armament

Definitions

  • WordNet 3.6
    • n armament the act of equiping with weapons in preparation for war
    • n armament weaponry used by military or naval force
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Webster's Revised Unabridged Dictionary
    • Armament A body of forces equipped for war; -- used of a land or naval force. "The whole united armament of Greece."
    • Armament (Mil. & Nav) All the cannon and small arms collectively, with their equipments, belonging to a ship or a fortification.
    • Armament Any equipment for resistance.
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Century Dictionary and Cyclopedia
    • n armament A body of forees equipped for war: used of a land or naval force.
    • n armament Munitions of war; especially, the number and weight of all the guns which a ship of war carries. Within a comparatively short period remarkable changes have occurred in the size and weight of the armament of war-vessels. In the United States, before the civil war, the usual armament for both forts and vessels consisted of 32-pounders. The war led to the construction and use of 15-inch smooth-bore guns, weighing 50,000 pounds, and afterward of 20-inch guns, weighing 100,000 pounds. Rifled cannon, which had been introduced in 1859, were also increased in size up to the 10-inch-bore Parrott gun throwing a 300-pound projectile. Of other countries, the armament of the British navy may be taken as representative. In 1861 the “Warrior” was provided with 4 3/4-ton guns; but since then the weight of metal has been successively increased up to the 80-ton guns of the “Inflexible” and the 110-ton guns of the barbette ship “Camperdown.” In Europe preference is given to the piercing power of elongated projectiles moving at a great velocity and fired from rifled guns. In the United States reliance has until recently been placed upon the smashing effect of heavy spherical projectiles fired at a low velocity from smooth-bore guns. See gun.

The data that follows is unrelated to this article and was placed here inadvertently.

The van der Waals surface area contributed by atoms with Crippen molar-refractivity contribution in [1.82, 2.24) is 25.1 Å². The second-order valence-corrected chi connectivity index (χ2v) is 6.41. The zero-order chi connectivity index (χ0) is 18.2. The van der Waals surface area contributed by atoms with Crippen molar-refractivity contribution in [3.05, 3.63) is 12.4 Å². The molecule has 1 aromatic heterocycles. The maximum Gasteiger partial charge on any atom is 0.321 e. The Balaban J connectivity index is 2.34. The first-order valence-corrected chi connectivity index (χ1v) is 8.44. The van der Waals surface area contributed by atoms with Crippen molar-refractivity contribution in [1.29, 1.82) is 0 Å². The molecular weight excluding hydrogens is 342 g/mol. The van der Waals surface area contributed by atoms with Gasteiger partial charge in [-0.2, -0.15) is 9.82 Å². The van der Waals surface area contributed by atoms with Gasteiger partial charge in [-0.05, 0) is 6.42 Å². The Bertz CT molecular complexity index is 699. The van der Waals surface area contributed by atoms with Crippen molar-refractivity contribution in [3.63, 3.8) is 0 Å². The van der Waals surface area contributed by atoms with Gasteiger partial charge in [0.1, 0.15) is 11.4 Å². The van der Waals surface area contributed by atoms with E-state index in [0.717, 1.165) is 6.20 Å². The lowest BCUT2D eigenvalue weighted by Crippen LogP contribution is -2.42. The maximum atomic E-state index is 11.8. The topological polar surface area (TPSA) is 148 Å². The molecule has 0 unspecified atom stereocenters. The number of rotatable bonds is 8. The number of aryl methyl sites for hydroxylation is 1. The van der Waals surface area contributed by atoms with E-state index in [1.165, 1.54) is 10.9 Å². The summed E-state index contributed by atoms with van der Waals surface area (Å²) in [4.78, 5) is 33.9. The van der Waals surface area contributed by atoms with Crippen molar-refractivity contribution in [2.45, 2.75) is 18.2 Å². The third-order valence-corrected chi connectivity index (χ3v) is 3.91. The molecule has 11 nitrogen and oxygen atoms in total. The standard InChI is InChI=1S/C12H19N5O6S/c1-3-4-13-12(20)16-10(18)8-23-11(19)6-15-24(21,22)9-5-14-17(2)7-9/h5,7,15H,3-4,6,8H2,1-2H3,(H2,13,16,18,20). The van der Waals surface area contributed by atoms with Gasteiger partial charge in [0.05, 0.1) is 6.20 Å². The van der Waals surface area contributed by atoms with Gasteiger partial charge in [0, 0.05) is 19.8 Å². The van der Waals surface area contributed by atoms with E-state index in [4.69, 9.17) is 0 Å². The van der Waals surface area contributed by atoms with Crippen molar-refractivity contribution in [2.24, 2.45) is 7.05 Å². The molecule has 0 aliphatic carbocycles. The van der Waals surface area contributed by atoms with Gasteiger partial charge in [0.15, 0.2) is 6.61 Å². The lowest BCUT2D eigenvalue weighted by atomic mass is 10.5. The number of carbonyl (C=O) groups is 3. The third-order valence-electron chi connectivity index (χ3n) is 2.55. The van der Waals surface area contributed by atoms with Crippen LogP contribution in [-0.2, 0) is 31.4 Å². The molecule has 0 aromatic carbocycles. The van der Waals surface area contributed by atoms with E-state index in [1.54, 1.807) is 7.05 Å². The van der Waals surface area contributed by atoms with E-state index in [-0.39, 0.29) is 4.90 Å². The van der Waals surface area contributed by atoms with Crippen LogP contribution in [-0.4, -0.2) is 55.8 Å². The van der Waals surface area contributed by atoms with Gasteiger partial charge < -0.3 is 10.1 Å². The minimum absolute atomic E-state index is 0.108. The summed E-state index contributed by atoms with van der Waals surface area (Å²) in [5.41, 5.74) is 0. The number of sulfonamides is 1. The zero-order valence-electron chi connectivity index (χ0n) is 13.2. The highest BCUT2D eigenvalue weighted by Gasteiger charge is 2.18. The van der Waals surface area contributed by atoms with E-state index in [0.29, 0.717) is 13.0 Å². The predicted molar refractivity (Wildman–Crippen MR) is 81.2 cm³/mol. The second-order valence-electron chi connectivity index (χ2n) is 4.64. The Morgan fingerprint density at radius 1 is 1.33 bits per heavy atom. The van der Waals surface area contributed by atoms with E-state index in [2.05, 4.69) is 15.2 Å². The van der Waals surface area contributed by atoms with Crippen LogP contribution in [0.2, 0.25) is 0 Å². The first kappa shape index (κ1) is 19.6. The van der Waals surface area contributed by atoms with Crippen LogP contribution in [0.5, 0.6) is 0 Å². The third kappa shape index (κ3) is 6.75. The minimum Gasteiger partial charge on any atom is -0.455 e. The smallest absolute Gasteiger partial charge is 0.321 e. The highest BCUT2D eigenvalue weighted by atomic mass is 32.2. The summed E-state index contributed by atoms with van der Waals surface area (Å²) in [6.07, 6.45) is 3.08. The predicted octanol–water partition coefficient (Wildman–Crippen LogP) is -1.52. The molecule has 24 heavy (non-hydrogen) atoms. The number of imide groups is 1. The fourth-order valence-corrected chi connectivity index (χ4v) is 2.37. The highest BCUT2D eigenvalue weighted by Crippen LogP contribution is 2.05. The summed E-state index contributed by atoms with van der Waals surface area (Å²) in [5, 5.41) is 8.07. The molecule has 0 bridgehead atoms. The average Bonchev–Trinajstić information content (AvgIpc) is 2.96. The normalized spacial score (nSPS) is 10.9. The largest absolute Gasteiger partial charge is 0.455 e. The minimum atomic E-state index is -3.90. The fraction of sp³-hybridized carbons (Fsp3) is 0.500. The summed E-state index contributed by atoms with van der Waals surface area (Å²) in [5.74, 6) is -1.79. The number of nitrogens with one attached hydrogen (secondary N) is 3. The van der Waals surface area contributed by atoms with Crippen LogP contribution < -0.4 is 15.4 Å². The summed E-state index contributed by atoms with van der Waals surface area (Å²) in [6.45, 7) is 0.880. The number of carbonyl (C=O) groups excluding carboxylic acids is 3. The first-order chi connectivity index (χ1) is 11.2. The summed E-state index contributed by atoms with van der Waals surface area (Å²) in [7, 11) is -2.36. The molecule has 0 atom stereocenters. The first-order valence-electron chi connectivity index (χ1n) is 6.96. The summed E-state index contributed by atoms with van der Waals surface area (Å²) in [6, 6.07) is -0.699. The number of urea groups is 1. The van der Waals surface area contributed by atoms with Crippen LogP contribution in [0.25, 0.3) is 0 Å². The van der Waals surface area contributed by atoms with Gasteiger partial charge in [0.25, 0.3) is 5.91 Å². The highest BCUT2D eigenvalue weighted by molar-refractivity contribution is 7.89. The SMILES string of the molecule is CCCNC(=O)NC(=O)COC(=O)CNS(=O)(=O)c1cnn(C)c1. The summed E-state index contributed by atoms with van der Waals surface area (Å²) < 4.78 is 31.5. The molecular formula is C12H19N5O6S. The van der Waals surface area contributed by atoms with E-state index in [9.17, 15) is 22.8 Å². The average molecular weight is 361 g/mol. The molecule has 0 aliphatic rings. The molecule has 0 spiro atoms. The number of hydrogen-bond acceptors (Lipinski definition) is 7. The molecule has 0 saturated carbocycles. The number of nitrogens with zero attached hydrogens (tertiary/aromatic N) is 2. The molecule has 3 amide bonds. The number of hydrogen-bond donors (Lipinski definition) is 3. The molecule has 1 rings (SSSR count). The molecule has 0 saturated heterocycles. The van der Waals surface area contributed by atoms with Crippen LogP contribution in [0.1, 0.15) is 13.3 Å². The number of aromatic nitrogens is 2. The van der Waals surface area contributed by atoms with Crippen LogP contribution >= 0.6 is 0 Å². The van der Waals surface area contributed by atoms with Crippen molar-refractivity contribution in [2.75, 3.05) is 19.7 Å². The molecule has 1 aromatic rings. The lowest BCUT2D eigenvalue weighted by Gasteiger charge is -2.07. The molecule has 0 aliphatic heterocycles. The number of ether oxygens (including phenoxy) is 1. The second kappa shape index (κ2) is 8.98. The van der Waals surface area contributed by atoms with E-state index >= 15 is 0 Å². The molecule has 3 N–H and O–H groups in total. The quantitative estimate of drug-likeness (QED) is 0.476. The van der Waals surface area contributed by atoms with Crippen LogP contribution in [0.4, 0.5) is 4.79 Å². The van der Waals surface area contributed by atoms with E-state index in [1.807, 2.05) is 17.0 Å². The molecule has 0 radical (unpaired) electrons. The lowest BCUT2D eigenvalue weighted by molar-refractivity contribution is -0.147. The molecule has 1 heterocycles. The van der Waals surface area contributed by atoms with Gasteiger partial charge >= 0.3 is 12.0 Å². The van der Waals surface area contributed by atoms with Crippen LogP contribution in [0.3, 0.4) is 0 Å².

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Chambers's Twentieth Century Dictionary
    • n Armament ärm′a-ment forces armed or equipped for war: munitions of war, esp. the great guns with which a ship is armed.
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Etymology

Webster's Revised Unabridged Dictionary
L. armamenta, pl., utensils, esp. the tackle of a ship, fr. armare, to arm: cf. LL. armamentum, F. armement,
Chambers's Twentieth Century Dictionary
L. armamentaarma.

Usage

In literature:

Armaments were piled up at a faster rate than ever.
"A School History of the Great War" by Albert E. McKinley, Charles A. Coulomb, and Armand J. Gerson
All merchant vessels carried some kind of armament against pirates in that part of the world.
"Dewey and Other Naval Commanders" by Edward S. Ellis
What indeed was it but this even balance and consequent fear which produced the race for armaments?
"Essays in Liberalism" by Various